The idea and experience of chronic illness is "new" when looking at the big picture of human history. Yet, as Virginia Postrel mentioned in her post, we live in a time where living life with a chronic illness or condition is becoming more commonplace. Again, thanks to advances in medicine and science, we are living longer than ever before in history, meaning that most people will be managing some kind of health condition at some point in their lives. An article by Thomas Goetz from yesterday's NY Times magazine put it perfectly, "As we learn more about disease and are able to identify it earlier, more and more Americans will fall under the rubric of 'patient'". Or as a woman quoted in that same article says, "Pretty much everybody I know over 45 has some kind of medical condition. Some people have had cataracts surgery, or they have high blood pressure, or high cholesterol or diabetes. Everyone has something. And if everyone has something, that really levels the playing field." The sheer weight and volume of more people living in that state of being, also contributes to a new awareness of the issues people with chronic illnesses face. I would posit that the result of this fact is an emerging awareness, a new sense of urgency and most importantly, a higher level of demand for a better experience around life with chronic illness.
Another key factor in this possible new momentum is of course the internet. At it's best the internet connects people who are sharing an experience such as chronic illness, allows them to share information, insight and feelings, and over time, amplifies their voice in ways never before possible. I know that's happened to me personally in writing this blog. At first it was such a revelation and joy to find others who knew the strange world of diabetes that I inhabited. Then over time, I found my voice change and become stronger as I not only understood that I wasn't alone in my journey but that my feelings and ideas about that journey were valid and true. My view of my experience became more real and as it did, my ability to analyze it and express it with some distance and clear insight got greater. For years I was stuck in the isolated and singular place of being one person with a chronic illness, lonely and struggling to fit in to a "normal" world I was no longer a part of. Thanks to the internet and blogging, I no longer feel alone and I now have a new philosophy about normalcy. A new normalcy. My idea of this new normalcy is defined by being whole with disease, rather than feeling less than whole because of it. I can't help but think that this personal journey is happening all over the internet, between blogs and forums like the diabetes OC, tudiabetes or diabetes daily, and media channels like dLife, and open source medical information websites like PatientsLikeMe, to name just a few examples. All these isolated, single individuals experiencing chronic illness, disease and physical limitations, are now starting to collectively add up to an amplified picture, source of insight and in the end, a much harder voice to ignore. It's definitely getting louder out there!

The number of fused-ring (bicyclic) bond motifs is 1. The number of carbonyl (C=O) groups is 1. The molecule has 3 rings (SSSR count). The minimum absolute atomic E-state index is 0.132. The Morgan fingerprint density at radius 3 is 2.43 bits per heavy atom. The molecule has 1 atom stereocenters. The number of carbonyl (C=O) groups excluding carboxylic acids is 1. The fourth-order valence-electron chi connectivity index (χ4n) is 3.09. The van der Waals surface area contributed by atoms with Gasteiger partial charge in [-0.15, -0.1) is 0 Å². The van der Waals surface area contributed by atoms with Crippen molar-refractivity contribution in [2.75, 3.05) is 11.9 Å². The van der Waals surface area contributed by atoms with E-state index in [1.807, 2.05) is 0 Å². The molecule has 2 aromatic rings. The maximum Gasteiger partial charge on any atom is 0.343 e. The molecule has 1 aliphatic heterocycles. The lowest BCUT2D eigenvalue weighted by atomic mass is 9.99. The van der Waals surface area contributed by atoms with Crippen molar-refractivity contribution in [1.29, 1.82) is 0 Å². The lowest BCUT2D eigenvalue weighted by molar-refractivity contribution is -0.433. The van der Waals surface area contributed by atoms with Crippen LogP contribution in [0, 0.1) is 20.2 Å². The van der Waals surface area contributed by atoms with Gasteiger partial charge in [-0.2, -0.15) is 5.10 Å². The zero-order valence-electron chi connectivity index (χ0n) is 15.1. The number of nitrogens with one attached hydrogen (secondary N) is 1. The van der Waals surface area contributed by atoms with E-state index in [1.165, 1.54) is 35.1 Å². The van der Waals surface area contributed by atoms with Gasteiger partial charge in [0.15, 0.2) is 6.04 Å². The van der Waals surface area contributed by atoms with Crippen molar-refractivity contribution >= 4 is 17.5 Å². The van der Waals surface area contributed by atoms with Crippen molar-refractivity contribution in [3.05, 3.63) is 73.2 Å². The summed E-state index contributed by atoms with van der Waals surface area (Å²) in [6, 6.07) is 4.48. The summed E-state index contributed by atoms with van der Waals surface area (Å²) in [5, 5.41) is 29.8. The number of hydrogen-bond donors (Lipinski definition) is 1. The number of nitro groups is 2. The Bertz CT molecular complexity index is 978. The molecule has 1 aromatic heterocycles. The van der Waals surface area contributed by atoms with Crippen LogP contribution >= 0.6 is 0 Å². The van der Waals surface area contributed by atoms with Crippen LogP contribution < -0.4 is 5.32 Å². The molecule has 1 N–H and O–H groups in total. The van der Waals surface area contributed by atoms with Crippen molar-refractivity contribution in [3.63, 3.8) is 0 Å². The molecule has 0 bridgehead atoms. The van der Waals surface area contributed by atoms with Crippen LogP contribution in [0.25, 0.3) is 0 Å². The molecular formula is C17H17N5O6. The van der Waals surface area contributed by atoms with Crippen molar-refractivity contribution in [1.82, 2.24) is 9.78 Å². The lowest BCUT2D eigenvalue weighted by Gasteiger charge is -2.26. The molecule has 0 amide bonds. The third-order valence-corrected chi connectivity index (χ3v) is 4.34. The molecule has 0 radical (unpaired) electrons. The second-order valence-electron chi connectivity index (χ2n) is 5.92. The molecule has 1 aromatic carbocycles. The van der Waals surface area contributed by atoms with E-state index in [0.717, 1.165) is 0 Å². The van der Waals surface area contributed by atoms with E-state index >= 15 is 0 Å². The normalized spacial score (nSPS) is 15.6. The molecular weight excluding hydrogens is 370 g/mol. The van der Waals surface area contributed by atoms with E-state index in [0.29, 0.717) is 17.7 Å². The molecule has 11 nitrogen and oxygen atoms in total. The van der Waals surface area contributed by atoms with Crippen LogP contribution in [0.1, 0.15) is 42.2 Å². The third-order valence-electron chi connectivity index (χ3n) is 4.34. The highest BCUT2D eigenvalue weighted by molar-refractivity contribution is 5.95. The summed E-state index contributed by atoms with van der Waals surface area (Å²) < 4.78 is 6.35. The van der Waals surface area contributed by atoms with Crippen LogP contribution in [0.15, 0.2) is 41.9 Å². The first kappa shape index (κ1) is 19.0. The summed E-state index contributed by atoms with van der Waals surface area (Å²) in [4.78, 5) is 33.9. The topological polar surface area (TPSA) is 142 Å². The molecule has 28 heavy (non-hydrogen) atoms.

Given all of these factors, the relative "newness" of the chronic illness state in society, the fact that more e people are living in this state of chronic illness thanks to the advances in medicine and science and the compounding, amplifying ability of the internet, it feels like times just might be beginning to change. This convergence of factors might mean that the experience of disease will be considered as important as the science of it. It might mean that a new definition of normalcy can emerge in the process of this evolution. The momentum around new normalcy and better design and patient voice feels real to me. It feels hopeful and progressive to me. It feels like there's certainly a lot more noisy conversation on the way. And that can only be good in the long run.